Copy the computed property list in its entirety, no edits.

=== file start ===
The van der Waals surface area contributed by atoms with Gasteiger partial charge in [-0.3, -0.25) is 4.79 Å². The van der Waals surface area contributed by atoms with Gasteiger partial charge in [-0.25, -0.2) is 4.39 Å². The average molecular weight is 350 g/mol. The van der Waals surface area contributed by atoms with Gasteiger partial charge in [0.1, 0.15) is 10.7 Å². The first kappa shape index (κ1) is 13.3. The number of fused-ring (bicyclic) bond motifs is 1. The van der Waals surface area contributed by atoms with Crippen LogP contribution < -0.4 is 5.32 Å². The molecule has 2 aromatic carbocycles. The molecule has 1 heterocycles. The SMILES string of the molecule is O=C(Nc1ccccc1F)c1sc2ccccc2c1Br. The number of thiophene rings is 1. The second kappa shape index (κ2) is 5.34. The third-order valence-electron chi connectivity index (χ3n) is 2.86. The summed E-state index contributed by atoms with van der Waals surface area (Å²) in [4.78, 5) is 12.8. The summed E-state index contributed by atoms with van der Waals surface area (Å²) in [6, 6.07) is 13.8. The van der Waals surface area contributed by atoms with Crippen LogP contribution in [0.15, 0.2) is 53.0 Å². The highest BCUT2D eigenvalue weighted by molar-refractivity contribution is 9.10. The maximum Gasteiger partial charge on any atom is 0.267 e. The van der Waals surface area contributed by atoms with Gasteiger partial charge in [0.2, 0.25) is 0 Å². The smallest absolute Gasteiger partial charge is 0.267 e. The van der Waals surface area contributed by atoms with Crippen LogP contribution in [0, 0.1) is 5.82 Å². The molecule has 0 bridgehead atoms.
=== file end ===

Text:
The van der Waals surface area contributed by atoms with Gasteiger partial charge in [-0.3, -0.25) is 4.79 Å². The van der Waals surface area contributed by atoms with Gasteiger partial charge in [-0.25, -0.2) is 4.39 Å². The average molecular weight is 350 g/mol. The van der Waals surface area contributed by atoms with Gasteiger partial charge in [0.1, 0.15) is 10.7 Å². The first kappa shape index (κ1) is 13.3. The number of fused-ring (bicyclic) bond motifs is 1. The van der Waals surface area contributed by atoms with Crippen LogP contribution < -0.4 is 5.32 Å². The molecule has 2 aromatic carbocycles. The molecule has 1 heterocycles. The SMILES string of the molecule is O=C(Nc1ccccc1F)c1sc2ccccc2c1Br. The number of thiophene rings is 1. The second kappa shape index (κ2) is 5.34. The third-order valence-electron chi connectivity index (χ3n) is 2.86. The summed E-state index contributed by atoms with van der Waals surface area (Å²) in [4.78, 5) is 12.8. The summed E-state index contributed by atoms with van der Waals surface area (Å²) in [6, 6.07) is 13.8. The van der Waals surface area contributed by atoms with Crippen LogP contribution in [0.15, 0.2) is 53.0 Å². The highest BCUT2D eigenvalue weighted by molar-refractivity contribution is 9.10. The maximum Gasteiger partial charge on any atom is 0.267 e. The van der Waals surface area contributed by atoms with Gasteiger partial charge in [0.2, 0.25) is 0 Å². The smallest absolute Gasteiger partial charge is 0.267 e. The van der Waals surface area contributed by atoms with Crippen LogP contribution in [0, 0.1) is 5.82 Å². The molecule has 0 bridgehead atoms.